• Next, HB21-1242 (Create Agricultural Drought And Climate Resilience Office) creates the Agricultural Drought and Climate Resilience Office within CDA to advise the Commissioner of Agriculture, the Colorado Agricultural Value-Added Development Board, other state agencies, and the Governor on the impact to agriculture of drought and climate policies and programs and resources to make farmers and ranchers more resilient. 

Wolf Introduction Funding

The 2021 session was on the heels of Initiative 114 narrowly passing in the 2020 election. In response, a number of bills were introduced to ensure there is funding to mitigate the consequences of introducing wolves in Colorado. 

SB21-105 (Implement and Finance Gray Wolf Reintroduction), a bill that CFB supported, would have outlined the public hearing process for the Parks and Wildlife Commission to follow. This bill was indefinitely postponed by the Senate Agriculture and Natural Resources Committee.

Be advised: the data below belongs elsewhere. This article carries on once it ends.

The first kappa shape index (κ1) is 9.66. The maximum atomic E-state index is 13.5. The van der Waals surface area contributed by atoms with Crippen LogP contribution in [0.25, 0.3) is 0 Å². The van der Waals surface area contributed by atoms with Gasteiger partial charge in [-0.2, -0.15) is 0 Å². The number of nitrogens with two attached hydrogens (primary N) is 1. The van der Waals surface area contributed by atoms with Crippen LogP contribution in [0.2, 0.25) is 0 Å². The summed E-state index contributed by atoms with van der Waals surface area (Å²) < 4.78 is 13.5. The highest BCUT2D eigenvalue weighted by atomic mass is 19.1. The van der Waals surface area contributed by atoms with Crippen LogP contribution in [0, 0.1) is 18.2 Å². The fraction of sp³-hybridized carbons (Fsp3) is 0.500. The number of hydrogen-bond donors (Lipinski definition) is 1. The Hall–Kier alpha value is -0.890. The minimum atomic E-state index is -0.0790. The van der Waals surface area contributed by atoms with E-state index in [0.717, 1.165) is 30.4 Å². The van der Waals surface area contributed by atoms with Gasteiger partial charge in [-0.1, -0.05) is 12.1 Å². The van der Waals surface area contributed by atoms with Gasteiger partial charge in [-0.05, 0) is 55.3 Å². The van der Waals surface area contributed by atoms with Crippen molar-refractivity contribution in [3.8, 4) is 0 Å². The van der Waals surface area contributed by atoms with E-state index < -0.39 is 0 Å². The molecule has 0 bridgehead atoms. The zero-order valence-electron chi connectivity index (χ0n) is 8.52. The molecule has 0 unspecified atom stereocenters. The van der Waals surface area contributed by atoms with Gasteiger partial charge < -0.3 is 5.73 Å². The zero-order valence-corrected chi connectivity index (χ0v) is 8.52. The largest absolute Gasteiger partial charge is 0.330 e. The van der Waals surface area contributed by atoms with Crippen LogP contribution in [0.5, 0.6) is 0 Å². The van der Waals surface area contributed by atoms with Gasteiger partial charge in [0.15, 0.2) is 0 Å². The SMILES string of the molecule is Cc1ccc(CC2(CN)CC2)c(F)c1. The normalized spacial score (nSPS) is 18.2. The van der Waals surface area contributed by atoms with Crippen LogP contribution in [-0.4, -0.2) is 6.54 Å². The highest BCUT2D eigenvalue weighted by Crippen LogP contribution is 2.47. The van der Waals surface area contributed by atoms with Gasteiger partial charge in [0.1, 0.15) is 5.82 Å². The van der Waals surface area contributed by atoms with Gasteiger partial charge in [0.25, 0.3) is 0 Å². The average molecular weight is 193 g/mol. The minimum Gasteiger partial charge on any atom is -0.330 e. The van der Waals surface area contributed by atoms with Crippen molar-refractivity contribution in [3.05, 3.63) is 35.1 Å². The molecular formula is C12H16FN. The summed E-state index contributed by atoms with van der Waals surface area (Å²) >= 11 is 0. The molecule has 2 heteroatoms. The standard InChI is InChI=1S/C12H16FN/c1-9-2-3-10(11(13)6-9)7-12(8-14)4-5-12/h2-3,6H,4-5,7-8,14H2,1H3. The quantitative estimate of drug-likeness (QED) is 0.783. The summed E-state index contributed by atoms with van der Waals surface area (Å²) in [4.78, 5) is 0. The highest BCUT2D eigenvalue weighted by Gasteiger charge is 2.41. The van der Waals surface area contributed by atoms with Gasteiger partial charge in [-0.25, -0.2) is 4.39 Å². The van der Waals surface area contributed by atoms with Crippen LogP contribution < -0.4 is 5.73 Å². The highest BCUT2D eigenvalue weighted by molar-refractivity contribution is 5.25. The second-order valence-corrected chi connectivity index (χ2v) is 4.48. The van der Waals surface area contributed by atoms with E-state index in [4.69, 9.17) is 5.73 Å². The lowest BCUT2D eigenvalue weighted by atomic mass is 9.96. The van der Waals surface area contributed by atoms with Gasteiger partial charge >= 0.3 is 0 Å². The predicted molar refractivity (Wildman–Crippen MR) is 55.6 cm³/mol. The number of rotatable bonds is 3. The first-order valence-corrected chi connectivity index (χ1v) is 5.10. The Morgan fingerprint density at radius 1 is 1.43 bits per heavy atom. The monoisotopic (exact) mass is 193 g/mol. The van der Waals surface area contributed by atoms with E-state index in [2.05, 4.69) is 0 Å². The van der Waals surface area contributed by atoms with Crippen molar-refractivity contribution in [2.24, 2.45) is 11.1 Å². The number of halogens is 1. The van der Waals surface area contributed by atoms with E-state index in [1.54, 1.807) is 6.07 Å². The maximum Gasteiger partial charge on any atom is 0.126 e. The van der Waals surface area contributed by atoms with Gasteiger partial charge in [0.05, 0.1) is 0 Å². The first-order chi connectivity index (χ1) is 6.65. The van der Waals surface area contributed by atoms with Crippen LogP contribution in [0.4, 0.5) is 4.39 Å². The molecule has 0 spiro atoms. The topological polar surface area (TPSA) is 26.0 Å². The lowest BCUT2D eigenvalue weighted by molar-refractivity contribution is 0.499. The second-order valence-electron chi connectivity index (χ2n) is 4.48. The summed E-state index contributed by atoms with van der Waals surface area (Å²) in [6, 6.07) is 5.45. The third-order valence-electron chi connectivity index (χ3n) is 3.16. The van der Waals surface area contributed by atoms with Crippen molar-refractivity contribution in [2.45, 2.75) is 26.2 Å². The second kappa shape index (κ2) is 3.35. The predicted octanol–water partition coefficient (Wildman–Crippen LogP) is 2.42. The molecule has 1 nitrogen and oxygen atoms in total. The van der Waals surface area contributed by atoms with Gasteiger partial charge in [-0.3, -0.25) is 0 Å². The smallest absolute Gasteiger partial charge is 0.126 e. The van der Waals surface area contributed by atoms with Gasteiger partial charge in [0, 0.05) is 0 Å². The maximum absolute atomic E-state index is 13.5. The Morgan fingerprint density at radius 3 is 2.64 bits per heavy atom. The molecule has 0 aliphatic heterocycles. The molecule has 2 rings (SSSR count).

HB21-1243 (Wolf Reintroduction Funding With No License Fees), a revamped version of a previous bill, provides funding through both the General Fund and a number of other wildlife funds to fund the wolf program and give ranchers a reliable fund to pay for the consequences (i.e. loss of livestock) of introducing wolves. 

In addition to HB21-1243, Representative Jeni Arndt and Perry Will successfully tacked a wolf funding bill to this year’s Budget bill. This amendment allocated $1.1 million from the general fund to be used to implement and manage the wolf reintroduction program.

Conservation Easements